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PQ leader’s allusion to deportations, executions a threat to social cohesion: MP

Click to play video: 'PQ leader’s comments on future referendum making waves'
PQ leader’s comments on future referendum making waves
WATCH: Some of the Parti Québécois' latest comments are creating a stir. The PQ held its general council in Drummondville over the weekend, with the party's leader saying a referendum before 2030 is crucial to prevent the province’s language and culture from being erased. Global's Franca Mignacca explains – Apr 16, 2024

A senior Quebec Liberal MP says he deplores the tone taken by the leader of the Parti Québécois, who referenced “deportations and executions” of francophones to justify the party’s push for independence.

Pablo Rodriguez, who is transport minister and the prime minister’s Quebec lieutenant, said Wednesday the comments were disappointing and worrying, adding that they hurt social cohesion.

“Execution? Deportation? We’re reaching a whole other level of language where we’re introducing violent terms.”

Rodriguez was reacting to a news conference a day earlier during which PQ Leader Paul St-Pierre Plamondon described the “sad history of francophones and Indigenous Peoples in this colonial regime,” referring to deportations of Acadians beginning in 1755 and the executions in 1839 of patriots who rebelled against the British.

“The history of Canada is a history of assimilation,” St-Pierre Plamondon said. “In all Canadian provinces, French speakers have been assimilated.”

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Click to play video: 'What would an independent Quebec look like according to the PQ?'
What would an independent Quebec look like according to the PQ?

The PQ leader — who says he will launch a referendum on Quebec independence if his party wins the 2026 election, said Prime Minister Justin Trudeau is continuing the work of his father, ex-prime minister Pierre Elliott Trudeau, who he said wanted to intentionally assimilate francophones into English Canada.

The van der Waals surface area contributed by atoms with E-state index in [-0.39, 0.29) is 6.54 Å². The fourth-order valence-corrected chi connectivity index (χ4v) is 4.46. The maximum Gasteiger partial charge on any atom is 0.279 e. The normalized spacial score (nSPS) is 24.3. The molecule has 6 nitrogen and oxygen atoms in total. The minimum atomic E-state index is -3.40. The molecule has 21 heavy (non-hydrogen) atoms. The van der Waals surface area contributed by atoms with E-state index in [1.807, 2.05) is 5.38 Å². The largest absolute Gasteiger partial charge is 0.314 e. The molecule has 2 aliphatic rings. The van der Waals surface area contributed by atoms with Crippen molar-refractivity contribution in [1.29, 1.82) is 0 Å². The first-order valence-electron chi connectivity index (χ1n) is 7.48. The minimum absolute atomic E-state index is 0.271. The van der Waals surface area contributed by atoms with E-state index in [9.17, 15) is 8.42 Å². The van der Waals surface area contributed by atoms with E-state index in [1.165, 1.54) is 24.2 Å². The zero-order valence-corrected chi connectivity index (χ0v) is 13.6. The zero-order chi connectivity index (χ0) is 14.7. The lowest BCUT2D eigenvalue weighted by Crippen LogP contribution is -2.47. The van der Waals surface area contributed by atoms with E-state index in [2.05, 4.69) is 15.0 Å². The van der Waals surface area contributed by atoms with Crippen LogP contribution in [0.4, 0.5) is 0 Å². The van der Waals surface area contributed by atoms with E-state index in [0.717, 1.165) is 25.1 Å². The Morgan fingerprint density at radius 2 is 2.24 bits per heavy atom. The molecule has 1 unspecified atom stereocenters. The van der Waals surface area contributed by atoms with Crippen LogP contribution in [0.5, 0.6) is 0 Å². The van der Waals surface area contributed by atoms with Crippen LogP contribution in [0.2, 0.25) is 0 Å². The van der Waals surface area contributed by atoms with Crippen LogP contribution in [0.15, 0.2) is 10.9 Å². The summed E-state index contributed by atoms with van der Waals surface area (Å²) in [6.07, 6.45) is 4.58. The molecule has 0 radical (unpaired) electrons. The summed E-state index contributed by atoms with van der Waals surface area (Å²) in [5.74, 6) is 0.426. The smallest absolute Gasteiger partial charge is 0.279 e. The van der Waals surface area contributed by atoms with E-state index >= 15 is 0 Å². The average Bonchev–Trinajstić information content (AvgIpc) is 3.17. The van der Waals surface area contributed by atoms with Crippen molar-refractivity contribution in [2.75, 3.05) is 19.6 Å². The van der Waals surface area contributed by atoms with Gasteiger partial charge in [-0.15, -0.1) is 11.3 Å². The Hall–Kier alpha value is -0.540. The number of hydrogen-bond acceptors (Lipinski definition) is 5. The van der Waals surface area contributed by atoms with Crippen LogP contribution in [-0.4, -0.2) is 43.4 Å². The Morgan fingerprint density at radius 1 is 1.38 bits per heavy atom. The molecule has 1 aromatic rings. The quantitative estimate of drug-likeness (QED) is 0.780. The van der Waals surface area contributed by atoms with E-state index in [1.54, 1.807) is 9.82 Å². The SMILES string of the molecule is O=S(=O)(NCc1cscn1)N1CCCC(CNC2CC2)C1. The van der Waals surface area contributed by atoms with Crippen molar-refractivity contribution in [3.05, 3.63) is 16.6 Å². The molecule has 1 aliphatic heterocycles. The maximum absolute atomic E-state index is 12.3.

“I am always surprised by news commentators who say there is no intention behind it. It’s really forgetting recent history … forgetting what francophones experienced in deportations, executions …. This regime has been consistent throughout its history,” he added.

Rodriguez said it is historically accurate that the British deported the French-speaking Acadians from what is now Nova Scotia and New Brunswick, and that they also executed francophones who rebelled against the Crown.

But those events don’t reflect present day Quebec or Canada, he said, adding the PQ leader’s comments are potentially harmful to the sovereignty movement.

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Days earlier, St-Pierre Plamondon referenced Canada’s encroachment on Quebec jurisdiction as another argument for Quebec sovereignty, and he pledged to hold a referendum on independence before 2030 should the party take power in the next election.

At the PQ’s national council in Drummondville, Que., St-Pierre Plamondon told some 500 party members that Quebecers have one “ultimate” chance to secure their language and culture amid what he called an “existential threat” from Ottawa and the province’s declining demographic weight within the federation.

The PQ leader also said Ottawa wants to “crush Quebec,” a claim that led Rodriguez to ask reporters if anyone thought the Quebec MPs elected to the House of Commons under the Liberal banner were looking for ways to attack the province.

Bloc Québécois Leader Yves-François Blanchet said St-Pierre Plamondon’s comments were historically accurate. As well, Ottawa’s failure to respect provincial jurisdiction in such matters as health care is an attempt to “weaken” Quebec, Blanchet said.

“St-Pierre Plamondon refers to a real story of what the past of the relationship between the British conqueror and the French who became French Canadians, who became Québécois,” Blanchet said. “It defines our identity, and our identity defines why we must be recognized as a nation and give us all the attributes of a nation.”

Rodriguez said his view of Quebec is more positive. “Quebec has had great moments of brilliance, light, clarity, economic success, cultural success, influence on the world,” Rodriguez said. “This is the Quebec that we live in today.”

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In response to the criticism, St-Pierre Plamondon said on Tuesday: “I’m not fearmongering, I am fact-checking, what I say is actually verifiable.”

Quebec independence, he said, is for “everyone that recognizes that Quebec is capable of making its own decisions … and people who recognize that the French language and the specific culture in Quebec should have a future.”

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